January 26 – February 21, 2019
The purpose of this bulletin is to compile a handful of articles relating to health care coverage in the United States that are most pertinent to LIUNA and its health and welfare funds. We hope you find this biweekly bulletin helpful and informative.
Over the past three years, I've had one major goal in my personal life: To stop being so angry.
California Democratic Sen. Kamala Harris, speaking during a town hall Monday night, vowed to eliminate all private health care insurance for approximately 150 million Americans if she is elected president.
Private emails between employees at the Coca-Cola Co. and the US Centers for Disease Control and Prevention have been exposed in a new research paper, raising questions about just how extensive of a relationship the soda company has had with the nation's public health agency.
Navy veterans long denied VA benefits are declaring victory after a decision by the U.S. Court of Appeals for the Federal Circuit.
The Trump administration’s top health official asked Congress on Friday to pass its new prescription drug discount plan and provide it to all patients, not just those covered by government programs like Medicare.
Inside a federal courtroom in Boston this week, a bit of intrigue has emerged as lawyers try to pry open the secretive plans of a new venture created by three of the world’s most powerful corporations.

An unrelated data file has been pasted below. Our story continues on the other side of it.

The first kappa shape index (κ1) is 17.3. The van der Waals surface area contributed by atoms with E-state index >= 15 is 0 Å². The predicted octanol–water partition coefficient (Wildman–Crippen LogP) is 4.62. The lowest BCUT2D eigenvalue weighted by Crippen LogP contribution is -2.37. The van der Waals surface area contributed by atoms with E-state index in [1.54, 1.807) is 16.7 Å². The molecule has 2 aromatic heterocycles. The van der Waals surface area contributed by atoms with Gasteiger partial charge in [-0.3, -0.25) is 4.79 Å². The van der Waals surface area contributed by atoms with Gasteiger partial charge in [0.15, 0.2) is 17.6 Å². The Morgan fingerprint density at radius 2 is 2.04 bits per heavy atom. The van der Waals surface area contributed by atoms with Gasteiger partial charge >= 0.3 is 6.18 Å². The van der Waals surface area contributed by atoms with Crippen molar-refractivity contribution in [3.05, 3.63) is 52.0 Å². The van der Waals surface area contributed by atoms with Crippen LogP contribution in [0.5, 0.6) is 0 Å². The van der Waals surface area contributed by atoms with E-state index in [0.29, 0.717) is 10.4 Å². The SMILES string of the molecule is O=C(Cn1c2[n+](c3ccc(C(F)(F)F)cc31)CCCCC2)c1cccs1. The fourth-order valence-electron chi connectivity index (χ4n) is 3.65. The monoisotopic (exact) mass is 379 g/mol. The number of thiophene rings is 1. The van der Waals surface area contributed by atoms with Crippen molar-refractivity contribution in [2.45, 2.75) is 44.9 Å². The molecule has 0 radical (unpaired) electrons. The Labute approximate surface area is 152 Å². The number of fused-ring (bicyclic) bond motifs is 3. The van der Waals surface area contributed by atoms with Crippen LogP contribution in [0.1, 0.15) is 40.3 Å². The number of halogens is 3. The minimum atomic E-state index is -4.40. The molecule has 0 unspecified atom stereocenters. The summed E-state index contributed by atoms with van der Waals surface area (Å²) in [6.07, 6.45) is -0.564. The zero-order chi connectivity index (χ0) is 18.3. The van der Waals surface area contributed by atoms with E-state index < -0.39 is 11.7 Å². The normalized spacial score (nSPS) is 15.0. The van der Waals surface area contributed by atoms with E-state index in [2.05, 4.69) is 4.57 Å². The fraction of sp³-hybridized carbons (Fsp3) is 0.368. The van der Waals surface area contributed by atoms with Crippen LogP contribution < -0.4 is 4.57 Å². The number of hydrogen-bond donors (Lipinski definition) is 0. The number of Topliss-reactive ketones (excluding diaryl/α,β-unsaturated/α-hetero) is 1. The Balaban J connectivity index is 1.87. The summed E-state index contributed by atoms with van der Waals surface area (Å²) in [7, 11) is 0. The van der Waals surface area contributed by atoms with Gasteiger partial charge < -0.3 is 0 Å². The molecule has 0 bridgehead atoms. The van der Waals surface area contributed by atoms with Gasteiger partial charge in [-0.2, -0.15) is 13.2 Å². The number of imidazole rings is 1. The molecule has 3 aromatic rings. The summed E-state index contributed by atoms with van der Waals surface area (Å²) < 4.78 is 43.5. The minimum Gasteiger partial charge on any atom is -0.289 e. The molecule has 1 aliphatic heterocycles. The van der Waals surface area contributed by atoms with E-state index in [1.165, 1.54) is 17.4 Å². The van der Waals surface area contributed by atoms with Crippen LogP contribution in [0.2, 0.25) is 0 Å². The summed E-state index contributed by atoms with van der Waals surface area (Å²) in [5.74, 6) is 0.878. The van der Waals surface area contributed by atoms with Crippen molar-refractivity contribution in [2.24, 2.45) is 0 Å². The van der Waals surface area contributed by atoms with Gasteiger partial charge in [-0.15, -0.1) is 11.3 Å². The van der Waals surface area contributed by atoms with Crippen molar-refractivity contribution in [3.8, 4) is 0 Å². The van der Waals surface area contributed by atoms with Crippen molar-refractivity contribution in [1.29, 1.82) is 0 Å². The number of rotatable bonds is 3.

The federal government’s new rule requiring hospitals to post prices for their services is intended to allow patients to shop around and compare prices, a step toward price transparency that has generated praise and skepticism.
Johnson & Johnson said Thursday it will start showing the list price of its prescription drugs in television ads, making it the first company to do so.
Snoring is the top reason that patients come to see Jennifer Hsia, a sleep surgeon at University of Minnesota Health in Minneapolis.
Someday soon you may walk into your local CVS Pharmacy with your prescription in one hand and your yoga mat in the other.
STATES IN THE NEWS
The number of new enrollees in Covered California health plans plunged by nearly a quarter this year, largely because of the elimination of the federal tax penalty for people without insurance, officials announced Wednesday.
As Tennessee officials move forward with a plan to require able-bodied adults to work, volunteer or go to school in order to keep state-funded health insurance, a new study finds that 68,000 could lose that benefit entirely as a result.
The heads of the Legislature's budget committee telegraphed Thursday they will keep Wisconsin in a lawsuit challenging the Affordable Care Act.
Senate Democrats unveiled a proposal Thursday to encourage nursing homes to maximize staff assigned to direct patient care.
What to do about Georgia’s thousands of poor adults without health coverage sparked a wave of debate Friday, one day after Gov. Brian Kemp was quoted in The Atlanta Journal-Constitution embarking on plans to address it.